Cafe Pak Lee’s version are chunky in size and known as “egg pearls” (left). Cafe Pak Lee celebrates movie stars with caricatures and posters (right).

I was left wanting for more but where else could I go? The answer, it turned out, was to get out of the city and head to the fishing village of Tai O, on the outlying island of Lantau. In between the stilt homes, dried seafood shops and non-descript low buildings housing restaurants that flank narrow, car-free roads I found the eponymous Tai O Bakery.

It may be labeled the Tai O donut, but it’s still the sa yung.
It may be labeled the Tai O donut, but it’s still the sa yung.

Unfortunately I had arrived on a Thursday and the bakery, like many of the village’s small family-run establishments, was closed. On weekdays, Tai O is a cowboy town with nary a tourist in sight and locals go about their idyllic lives at an unhurried pace. Understandably, most establishments rest on weekdays to conserve their energies and resources to handle the incessant weekend crowds.

The Tai O donut hits the spot with a crisp shell and a pillow soft inside.
The Tai O donut hits the spot with a crisp shell and a pillow soft inside.

I tried my luck again on Saturday morning. The bakery was just opening its doors when I got there, but there was no sa yung in sight. Instead, an empty tray and posters advertising “Tai O Donut” sat on a foldable table placed outside. “The sa yung is being fried right now,” the lady setting up the table told me, “Come back around noon.”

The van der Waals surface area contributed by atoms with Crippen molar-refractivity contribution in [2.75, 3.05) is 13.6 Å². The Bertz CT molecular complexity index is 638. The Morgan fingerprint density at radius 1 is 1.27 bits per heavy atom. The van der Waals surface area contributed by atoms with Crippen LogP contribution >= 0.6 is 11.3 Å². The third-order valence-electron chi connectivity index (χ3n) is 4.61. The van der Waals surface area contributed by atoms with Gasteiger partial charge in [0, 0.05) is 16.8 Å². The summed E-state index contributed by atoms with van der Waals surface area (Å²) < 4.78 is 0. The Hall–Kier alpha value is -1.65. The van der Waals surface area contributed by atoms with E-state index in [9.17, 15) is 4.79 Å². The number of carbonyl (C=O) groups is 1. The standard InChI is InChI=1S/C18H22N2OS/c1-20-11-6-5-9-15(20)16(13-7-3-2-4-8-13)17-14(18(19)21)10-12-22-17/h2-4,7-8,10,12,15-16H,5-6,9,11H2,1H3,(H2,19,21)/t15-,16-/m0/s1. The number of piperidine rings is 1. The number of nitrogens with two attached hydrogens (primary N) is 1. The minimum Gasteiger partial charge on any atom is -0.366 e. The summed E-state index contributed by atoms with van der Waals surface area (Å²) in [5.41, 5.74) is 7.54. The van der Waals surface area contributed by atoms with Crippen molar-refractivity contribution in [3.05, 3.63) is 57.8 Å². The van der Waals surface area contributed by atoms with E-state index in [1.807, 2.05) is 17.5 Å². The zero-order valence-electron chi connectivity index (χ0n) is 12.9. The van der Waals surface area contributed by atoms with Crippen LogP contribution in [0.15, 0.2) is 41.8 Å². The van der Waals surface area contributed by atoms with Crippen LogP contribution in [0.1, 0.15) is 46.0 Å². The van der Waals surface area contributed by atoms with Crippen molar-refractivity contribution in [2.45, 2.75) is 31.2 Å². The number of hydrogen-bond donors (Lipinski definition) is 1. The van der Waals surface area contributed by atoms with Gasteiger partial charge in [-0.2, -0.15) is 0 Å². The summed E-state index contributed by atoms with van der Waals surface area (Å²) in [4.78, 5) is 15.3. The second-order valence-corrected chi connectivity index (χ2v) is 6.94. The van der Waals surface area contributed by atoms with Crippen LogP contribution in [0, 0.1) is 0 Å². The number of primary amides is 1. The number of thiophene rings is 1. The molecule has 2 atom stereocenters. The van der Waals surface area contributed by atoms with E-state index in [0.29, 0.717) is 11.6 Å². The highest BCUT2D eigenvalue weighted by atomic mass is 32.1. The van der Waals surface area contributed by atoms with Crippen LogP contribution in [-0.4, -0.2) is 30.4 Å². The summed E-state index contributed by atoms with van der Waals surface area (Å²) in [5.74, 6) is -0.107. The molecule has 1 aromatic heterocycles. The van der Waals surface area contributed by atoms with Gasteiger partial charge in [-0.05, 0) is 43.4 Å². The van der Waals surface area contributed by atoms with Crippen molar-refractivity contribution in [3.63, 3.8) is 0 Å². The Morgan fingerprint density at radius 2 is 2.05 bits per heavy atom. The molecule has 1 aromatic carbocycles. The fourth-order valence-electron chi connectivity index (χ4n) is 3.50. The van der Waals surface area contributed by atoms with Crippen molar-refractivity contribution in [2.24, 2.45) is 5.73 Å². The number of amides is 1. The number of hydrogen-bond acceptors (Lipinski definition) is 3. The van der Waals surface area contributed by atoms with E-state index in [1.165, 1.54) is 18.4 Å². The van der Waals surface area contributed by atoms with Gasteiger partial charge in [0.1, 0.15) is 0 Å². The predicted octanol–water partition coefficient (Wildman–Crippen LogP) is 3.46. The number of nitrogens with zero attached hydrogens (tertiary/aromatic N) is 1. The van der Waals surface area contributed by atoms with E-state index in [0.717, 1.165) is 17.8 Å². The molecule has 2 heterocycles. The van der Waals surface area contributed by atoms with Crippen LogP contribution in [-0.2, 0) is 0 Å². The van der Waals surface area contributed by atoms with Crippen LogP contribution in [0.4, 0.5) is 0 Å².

I did, and was duly rewarded with parcels of wok-fresh beauties that were a pure joy to bite into: The well-sugared skin crumbled into a pale yellow centre that melted in the mouth. The contrasting textures — a crisp shell and pillow-soft insides – complemented each other well. I didn’t stop at one. I believed I’d found it: Hong Kong’s best sa yung, right there. What a treat but alas, I would have to hop on a flight whenever I wanted to satisfy my sa yung cravings.